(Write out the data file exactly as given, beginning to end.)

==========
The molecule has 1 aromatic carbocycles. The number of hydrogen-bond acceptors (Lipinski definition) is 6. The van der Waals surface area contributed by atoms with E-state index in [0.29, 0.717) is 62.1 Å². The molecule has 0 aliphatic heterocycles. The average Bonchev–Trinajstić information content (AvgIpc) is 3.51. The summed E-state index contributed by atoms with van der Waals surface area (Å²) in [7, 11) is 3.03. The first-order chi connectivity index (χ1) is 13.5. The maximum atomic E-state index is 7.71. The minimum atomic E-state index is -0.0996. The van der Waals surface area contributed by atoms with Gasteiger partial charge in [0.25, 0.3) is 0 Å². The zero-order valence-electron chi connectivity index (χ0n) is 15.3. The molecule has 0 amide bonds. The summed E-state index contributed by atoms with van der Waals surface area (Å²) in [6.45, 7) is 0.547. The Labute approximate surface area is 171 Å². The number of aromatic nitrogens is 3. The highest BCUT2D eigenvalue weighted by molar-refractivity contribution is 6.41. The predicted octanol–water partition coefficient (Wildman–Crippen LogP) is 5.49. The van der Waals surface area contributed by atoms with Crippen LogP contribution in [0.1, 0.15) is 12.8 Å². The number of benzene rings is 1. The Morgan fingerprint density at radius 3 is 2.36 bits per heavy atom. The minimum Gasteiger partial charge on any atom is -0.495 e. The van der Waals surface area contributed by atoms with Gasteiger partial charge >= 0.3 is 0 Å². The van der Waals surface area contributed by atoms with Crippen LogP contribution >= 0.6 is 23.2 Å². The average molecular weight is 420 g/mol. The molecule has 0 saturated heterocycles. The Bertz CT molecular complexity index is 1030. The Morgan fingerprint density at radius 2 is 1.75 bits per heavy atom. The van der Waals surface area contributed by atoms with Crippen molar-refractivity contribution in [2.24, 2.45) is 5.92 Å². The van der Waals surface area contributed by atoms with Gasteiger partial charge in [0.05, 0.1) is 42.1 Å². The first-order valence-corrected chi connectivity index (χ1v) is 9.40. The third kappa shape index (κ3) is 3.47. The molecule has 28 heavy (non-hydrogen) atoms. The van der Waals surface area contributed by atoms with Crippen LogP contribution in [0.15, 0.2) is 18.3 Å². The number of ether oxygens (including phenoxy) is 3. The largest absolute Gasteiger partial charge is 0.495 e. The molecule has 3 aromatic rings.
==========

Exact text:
The molecule has 1 aromatic carbocycles. The number of hydrogen-bond acceptors (Lipinski definition) is 6. The van der Waals surface area contributed by atoms with E-state index in [0.29, 0.717) is 62.1 Å². The molecule has 0 aliphatic heterocycles. The average Bonchev–Trinajstić information content (AvgIpc) is 3.51. The summed E-state index contributed by atoms with van der Waals surface area (Å²) in [7, 11) is 3.03. The first-order chi connectivity index (χ1) is 13.5. The maximum atomic E-state index is 7.71. The minimum atomic E-state index is -0.0996. The van der Waals surface area contributed by atoms with Gasteiger partial charge in [0.25, 0.3) is 0 Å². The zero-order valence-electron chi connectivity index (χ0n) is 15.3. The molecule has 0 amide bonds. The summed E-state index contributed by atoms with van der Waals surface area (Å²) in [6.45, 7) is 0.547. The Labute approximate surface area is 171 Å². The number of aromatic nitrogens is 3. The highest BCUT2D eigenvalue weighted by molar-refractivity contribution is 6.41. The predicted octanol–water partition coefficient (Wildman–Crippen LogP) is 5.49. The van der Waals surface area contributed by atoms with Crippen LogP contribution in [0.1, 0.15) is 12.8 Å². The number of benzene rings is 1. The Morgan fingerprint density at radius 3 is 2.36 bits per heavy atom. The minimum Gasteiger partial charge on any atom is -0.495 e. The van der Waals surface area contributed by atoms with Gasteiger partial charge >= 0.3 is 0 Å². The van der Waals surface area contributed by atoms with Crippen LogP contribution >= 0.6 is 23.2 Å². The average molecular weight is 420 g/mol. The molecule has 0 saturated heterocycles. The Bertz CT molecular complexity index is 1030. The Morgan fingerprint density at radius 2 is 1.75 bits per heavy atom. The van der Waals surface area contributed by atoms with Crippen molar-refractivity contribution in [2.24, 2.45) is 5.92 Å². The van der Waals surface area contributed by atoms with Gasteiger partial charge in [0.05, 0.1) is 42.1 Å². The first-order valence-corrected chi connectivity index (χ1v) is 9.40. The third kappa shape index (κ3) is 3.47. The molecule has 28 heavy (non-hydrogen) atoms. The van der Waals surface area contributed by atoms with Crippen LogP contribution in [0.15, 0.2) is 18.3 Å². The number of ether oxygens (including phenoxy) is 3. The largest absolute Gasteiger partial charge is 0.495 e. The molecule has 3 aromatic rings.